A few days later, he processed it more and felt somewhat disheartened, but kept a positive attitude. “I remember reading if you didn’t get matched, that didn’t mean you wouldn’t be able to get into the schools you ranked. I deeply internalized that.”
For Regular Decision, he applied to about 15 QuestBridge colleges. “If they didn’t require a supplement, I checked it off!” (A poor tactic, he reflects now, with some embarrassment.)
Luckily for him, Harpreet was admitted to some excellent schools. The first acceptance was Emory, a school he barely remembered applying to (due to his “check-off” strategy). After some delayed college research, he realized what a great college it is.
His friends celebrated his admission, as it was rare for students from South Brunswick High to go away to Emory. Unfortunately, he also remembers one of the school’s administrators telling him, “you can just go to the state school” in a condescending tone, assuming that Harpreet and his family would not be able to afford it.
Later, the sting of that comment subsided when Harpreet’s family received a very generous financial aid package from Emory. They were able to say with confidence that Harpreet could indeed afford to attend.
At admitted students day, he and his mom took a 26-hour Greyhound bus ride from New Jersey to Georgia. Because his journey was so long, they only had three hours on campus. It was a rainy, dreary day, and they missed many of the scheduled events. Despite the circumstances, he knew Emory was the college for him.
“When I stepped on campus, there was like an ‘aura’… A feeling that I belonged here.” He also liked that Emory had strengths in numerous academic fields, which was important to him because he was still undecided about what to study.
His mom also liked the campus and said to him, “you can come here if you want to go far away.” With her approval, he accepted the offer of admission.
“August 29 was a good day,” he says, looking back.
Harpreet transitioned to college life easily, both academically and socially. Unlike many first-generation, low-income students, he did not experience a culture shock. He found friends easily and was well prepared academically.
There were some days though, where he felt like his low-income background was “very salient.” During Parents Weekend his classmates were “perplexed” when his mom couldn’t afford to attend. Or Thanksgiving, he agonized whether to use his savings to fly home, a luxury that other students took for granted.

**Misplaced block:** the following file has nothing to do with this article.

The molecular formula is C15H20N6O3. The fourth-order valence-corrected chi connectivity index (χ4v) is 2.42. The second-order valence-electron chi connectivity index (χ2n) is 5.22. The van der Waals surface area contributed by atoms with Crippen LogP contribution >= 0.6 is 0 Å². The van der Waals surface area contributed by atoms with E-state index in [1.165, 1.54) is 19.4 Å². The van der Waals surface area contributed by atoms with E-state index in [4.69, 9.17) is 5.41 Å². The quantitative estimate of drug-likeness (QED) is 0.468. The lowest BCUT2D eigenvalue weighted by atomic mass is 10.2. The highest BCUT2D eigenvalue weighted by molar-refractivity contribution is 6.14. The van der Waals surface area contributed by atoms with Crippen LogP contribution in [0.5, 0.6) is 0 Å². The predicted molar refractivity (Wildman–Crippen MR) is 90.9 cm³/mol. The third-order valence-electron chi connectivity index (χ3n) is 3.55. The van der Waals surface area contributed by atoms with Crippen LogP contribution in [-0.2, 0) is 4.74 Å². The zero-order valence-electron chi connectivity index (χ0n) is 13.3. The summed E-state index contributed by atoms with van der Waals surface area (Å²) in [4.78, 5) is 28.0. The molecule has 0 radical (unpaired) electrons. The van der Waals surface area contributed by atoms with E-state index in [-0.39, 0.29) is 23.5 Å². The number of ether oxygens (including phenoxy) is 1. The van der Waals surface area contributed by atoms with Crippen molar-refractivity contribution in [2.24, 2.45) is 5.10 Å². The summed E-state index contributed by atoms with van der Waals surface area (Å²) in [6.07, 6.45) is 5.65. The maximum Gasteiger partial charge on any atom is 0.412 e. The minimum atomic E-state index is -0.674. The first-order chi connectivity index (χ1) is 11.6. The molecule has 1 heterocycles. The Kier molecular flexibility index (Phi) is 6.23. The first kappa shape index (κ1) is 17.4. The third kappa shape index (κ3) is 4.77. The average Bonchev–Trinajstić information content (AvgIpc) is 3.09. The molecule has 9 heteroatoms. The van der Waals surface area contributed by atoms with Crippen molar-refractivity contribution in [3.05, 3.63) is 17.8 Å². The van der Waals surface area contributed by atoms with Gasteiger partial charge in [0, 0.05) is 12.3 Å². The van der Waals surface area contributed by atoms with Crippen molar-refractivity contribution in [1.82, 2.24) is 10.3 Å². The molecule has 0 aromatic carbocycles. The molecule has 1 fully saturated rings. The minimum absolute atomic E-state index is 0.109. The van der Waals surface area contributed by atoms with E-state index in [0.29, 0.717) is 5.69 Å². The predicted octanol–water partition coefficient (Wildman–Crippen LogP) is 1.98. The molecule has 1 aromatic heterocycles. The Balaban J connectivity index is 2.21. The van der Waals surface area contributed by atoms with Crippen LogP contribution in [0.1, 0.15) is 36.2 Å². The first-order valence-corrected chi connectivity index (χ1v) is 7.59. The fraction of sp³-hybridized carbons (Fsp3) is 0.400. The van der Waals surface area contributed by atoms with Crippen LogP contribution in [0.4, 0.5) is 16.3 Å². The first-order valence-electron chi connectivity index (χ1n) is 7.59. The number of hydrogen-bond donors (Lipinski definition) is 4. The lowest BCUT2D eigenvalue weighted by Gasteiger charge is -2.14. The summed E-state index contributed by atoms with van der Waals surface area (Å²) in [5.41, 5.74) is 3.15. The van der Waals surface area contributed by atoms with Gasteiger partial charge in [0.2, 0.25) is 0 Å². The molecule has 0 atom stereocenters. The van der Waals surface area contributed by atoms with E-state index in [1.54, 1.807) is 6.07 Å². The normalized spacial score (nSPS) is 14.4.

When he spoke to a classmate about his low-income struggles, he was surprised when she broke down in tears about her own financial troubles. That’s when he realized that many students hid their background even more than he did. He began to read a lot of articles on the subject and met other students on campus who outwardly shared their low-income background, and it empowered him to do the same.
Even though the QuestBridge Scholars Network on campus is large with over 300 members, he believes that not many students participate because there is a stigma around identifying as “poor.”
Harpreet feels that if low-income students want more help from the institution and need additional support and acceptance, there needs to be more open dialogue on class—not only internally within groups of low-income students, like the QSN, but with people outside the identity. Open discussion will help remove the “stigma” of being low-income on campus.
He felt so personally motivated to help his fellow students on campus embrace their identities that he founded FLIP, First-Generation Low Income Partnership, a student-driven organization for first-generation low-income students in his junior year.
“I’ve been personally invested in improving mental health and ‘flourishing,’ so I want to help other students mitigate these issues. I’m like the face of low-income first-gen on campus. I’m proud to be that way.”
It’s a far cry from a few years ago. Once timid to share details of his family’s financial struggles in his college application, Harpreet says, “The low-income identity I now hold is not one of stigma but one of pride.”
As a Psychology major, Harpreet is exploring the possibility of turning this passion into an academic pursuit, and is looking into Ph.D. programs that might support his focus on low-income students and their mental health in higher education.